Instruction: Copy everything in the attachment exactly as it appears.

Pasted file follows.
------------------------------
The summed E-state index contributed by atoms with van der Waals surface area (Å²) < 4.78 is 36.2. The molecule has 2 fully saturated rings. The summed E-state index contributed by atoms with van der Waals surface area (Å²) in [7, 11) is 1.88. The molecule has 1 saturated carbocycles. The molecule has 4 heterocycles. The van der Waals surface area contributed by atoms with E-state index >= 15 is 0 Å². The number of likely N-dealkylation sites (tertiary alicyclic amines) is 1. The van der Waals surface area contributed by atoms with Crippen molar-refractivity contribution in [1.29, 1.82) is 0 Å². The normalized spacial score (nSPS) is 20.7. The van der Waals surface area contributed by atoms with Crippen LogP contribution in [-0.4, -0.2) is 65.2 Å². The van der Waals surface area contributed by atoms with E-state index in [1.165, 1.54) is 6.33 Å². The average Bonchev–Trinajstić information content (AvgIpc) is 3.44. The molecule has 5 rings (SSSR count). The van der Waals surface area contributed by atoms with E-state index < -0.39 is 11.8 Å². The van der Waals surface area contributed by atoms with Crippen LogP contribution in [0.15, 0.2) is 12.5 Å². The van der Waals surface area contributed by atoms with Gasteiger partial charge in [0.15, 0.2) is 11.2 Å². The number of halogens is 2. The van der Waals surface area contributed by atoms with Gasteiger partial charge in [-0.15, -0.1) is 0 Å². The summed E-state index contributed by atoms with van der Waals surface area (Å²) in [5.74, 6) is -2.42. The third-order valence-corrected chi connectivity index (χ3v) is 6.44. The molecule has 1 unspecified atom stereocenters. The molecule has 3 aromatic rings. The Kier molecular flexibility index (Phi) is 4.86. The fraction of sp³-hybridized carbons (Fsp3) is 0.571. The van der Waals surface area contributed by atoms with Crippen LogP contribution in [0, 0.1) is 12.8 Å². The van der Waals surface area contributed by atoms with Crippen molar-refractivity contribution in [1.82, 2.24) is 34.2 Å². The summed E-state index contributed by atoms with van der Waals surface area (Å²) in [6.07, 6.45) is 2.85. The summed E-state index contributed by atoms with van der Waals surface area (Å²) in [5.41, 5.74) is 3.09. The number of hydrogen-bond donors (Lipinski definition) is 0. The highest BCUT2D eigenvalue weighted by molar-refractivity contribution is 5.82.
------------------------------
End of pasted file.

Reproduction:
The summed E-state index contributed by atoms with van der Waals surface area (Å²) < 4.78 is 36.2. The molecule has 2 fully saturated rings. The summed E-state index contributed by atoms with van der Waals surface area (Å²) in [7, 11) is 1.88. The molecule has 1 saturated carbocycles. The molecule has 4 heterocycles. The van der Waals surface area contributed by atoms with E-state index >= 15 is 0 Å². The number of likely N-dealkylation sites (tertiary alicyclic amines) is 1. The van der Waals surface area contributed by atoms with Crippen molar-refractivity contribution in [1.29, 1.82) is 0 Å². The normalized spacial score (nSPS) is 20.7. The van der Waals surface area contributed by atoms with Crippen LogP contribution in [-0.4, -0.2) is 65.2 Å². The van der Waals surface area contributed by atoms with E-state index in [1.165, 1.54) is 6.33 Å². The average Bonchev–Trinajstić information content (AvgIpc) is 3.44. The molecule has 5 rings (SSSR count). The van der Waals surface area contributed by atoms with E-state index < -0.39 is 11.8 Å². The van der Waals surface area contributed by atoms with Crippen LogP contribution in [0.15, 0.2) is 12.5 Å². The van der Waals surface area contributed by atoms with Gasteiger partial charge in [0.15, 0.2) is 11.2 Å². The number of halogens is 2. The van der Waals surface area contributed by atoms with Gasteiger partial charge in [-0.15, -0.1) is 0 Å². The summed E-state index contributed by atoms with van der Waals surface area (Å²) in [5.74, 6) is -2.42. The third-order valence-corrected chi connectivity index (χ3v) is 6.44. The molecule has 1 unspecified atom stereocenters. The molecule has 3 aromatic rings. The Kier molecular flexibility index (Phi) is 4.86. The fraction of sp³-hybridized carbons (Fsp3) is 0.571. The van der Waals surface area contributed by atoms with Crippen LogP contribution in [0, 0.1) is 12.8 Å². The van der Waals surface area contributed by atoms with Crippen molar-refractivity contribution in [1.82, 2.24) is 34.2 Å². The summed E-state index contributed by atoms with van der Waals surface area (Å²) in [6.07, 6.45) is 2.85. The summed E-state index contributed by atoms with van der Waals surface area (Å²) in [5.41, 5.74) is 3.09. The number of hydrogen-bond donors (Lipinski definition) is 0. The highest BCUT2D eigenvalue weighted by molar-refractivity contribution is 5.82.